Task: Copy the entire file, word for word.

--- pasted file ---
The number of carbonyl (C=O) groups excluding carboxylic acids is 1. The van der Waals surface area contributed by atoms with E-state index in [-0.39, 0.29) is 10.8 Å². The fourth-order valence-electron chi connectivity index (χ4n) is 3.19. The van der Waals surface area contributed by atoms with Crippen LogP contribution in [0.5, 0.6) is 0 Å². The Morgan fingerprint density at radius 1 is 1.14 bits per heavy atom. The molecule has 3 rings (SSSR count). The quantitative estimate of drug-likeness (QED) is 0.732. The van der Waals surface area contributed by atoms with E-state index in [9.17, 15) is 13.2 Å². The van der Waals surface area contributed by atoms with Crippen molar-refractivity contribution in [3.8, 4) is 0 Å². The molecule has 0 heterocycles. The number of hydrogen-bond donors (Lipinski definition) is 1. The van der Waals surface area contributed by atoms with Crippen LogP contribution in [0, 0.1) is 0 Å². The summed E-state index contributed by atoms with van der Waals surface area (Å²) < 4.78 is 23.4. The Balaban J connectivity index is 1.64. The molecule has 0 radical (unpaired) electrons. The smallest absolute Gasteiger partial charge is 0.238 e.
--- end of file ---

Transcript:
The number of carbonyl (C=O) groups excluding carboxylic acids is 1. The van der Waals surface area contributed by atoms with E-state index in [-0.39, 0.29) is 10.8 Å². The fourth-order valence-electron chi connectivity index (χ4n) is 3.19. The van der Waals surface area contributed by atoms with Crippen LogP contribution in [0.5, 0.6) is 0 Å². The Morgan fingerprint density at radius 1 is 1.14 bits per heavy atom. The molecule has 3 rings (SSSR count). The quantitative estimate of drug-likeness (QED) is 0.732. The van der Waals surface area contributed by atoms with E-state index in [9.17, 15) is 13.2 Å². The van der Waals surface area contributed by atoms with Crippen molar-refractivity contribution in [3.8, 4) is 0 Å². The molecule has 0 heterocycles. The number of hydrogen-bond donors (Lipinski definition) is 1. The van der Waals surface area contributed by atoms with Crippen LogP contribution in [0, 0.1) is 0 Å². The summed E-state index contributed by atoms with van der Waals surface area (Å²) < 4.78 is 23.4. The Balaban J connectivity index is 1.64. The molecule has 0 radical (unpaired) electrons. The smallest absolute Gasteiger partial charge is 0.238 e.